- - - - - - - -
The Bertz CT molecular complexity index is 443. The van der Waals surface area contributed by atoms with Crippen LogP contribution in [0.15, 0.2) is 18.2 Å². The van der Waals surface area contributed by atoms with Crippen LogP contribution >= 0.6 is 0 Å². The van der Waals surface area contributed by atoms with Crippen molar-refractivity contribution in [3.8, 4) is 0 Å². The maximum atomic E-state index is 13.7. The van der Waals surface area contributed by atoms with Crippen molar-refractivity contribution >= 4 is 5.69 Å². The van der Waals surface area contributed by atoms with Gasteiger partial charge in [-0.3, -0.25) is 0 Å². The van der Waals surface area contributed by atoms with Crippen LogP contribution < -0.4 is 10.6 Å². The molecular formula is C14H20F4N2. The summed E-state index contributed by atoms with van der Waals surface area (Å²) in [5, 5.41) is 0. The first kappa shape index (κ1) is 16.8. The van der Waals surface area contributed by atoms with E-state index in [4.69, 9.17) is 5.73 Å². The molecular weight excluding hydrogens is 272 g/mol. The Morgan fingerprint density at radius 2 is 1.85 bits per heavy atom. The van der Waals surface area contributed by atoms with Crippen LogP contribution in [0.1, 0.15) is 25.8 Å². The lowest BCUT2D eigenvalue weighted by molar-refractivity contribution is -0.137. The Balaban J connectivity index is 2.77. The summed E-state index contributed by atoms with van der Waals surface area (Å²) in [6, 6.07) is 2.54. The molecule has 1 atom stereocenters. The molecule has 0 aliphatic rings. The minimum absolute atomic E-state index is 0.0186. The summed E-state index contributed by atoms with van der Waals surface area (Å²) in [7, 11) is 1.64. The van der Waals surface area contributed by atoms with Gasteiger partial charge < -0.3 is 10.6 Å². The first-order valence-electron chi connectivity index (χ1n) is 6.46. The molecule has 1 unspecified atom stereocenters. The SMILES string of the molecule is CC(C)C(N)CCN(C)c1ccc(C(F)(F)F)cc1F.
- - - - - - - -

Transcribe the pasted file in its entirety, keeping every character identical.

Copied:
The Bertz CT molecular complexity index is 443. The van der Waals surface area contributed by atoms with Crippen LogP contribution in [0.15, 0.2) is 18.2 Å². The van der Waals surface area contributed by atoms with Crippen LogP contribution >= 0.6 is 0 Å². The van der Waals surface area contributed by atoms with Crippen molar-refractivity contribution in [3.8, 4) is 0 Å². The maximum atomic E-state index is 13.7. The van der Waals surface area contributed by atoms with Crippen molar-refractivity contribution >= 4 is 5.69 Å². The van der Waals surface area contributed by atoms with Gasteiger partial charge in [-0.3, -0.25) is 0 Å². The van der Waals surface area contributed by atoms with Crippen LogP contribution < -0.4 is 10.6 Å². The molecular formula is C14H20F4N2. The summed E-state index contributed by atoms with van der Waals surface area (Å²) in [5, 5.41) is 0. The first kappa shape index (κ1) is 16.8. The van der Waals surface area contributed by atoms with E-state index in [4.69, 9.17) is 5.73 Å². The molecular weight excluding hydrogens is 272 g/mol. The Morgan fingerprint density at radius 2 is 1.85 bits per heavy atom. The van der Waals surface area contributed by atoms with Crippen LogP contribution in [0.1, 0.15) is 25.8 Å². The lowest BCUT2D eigenvalue weighted by molar-refractivity contribution is -0.137. The Balaban J connectivity index is 2.77. The summed E-state index contributed by atoms with van der Waals surface area (Å²) in [6, 6.07) is 2.54. The molecule has 1 atom stereocenters. The molecule has 0 aliphatic rings. The minimum absolute atomic E-state index is 0.0186. The summed E-state index contributed by atoms with van der Waals surface area (Å²) in [7, 11) is 1.64. The van der Waals surface area contributed by atoms with Gasteiger partial charge < -0.3 is 10.6 Å². The first-order valence-electron chi connectivity index (χ1n) is 6.46. The molecule has 1 unspecified atom stereocenters. The SMILES string of the molecule is CC(C)C(N)CCN(C)c1ccc(C(F)(F)F)cc1F.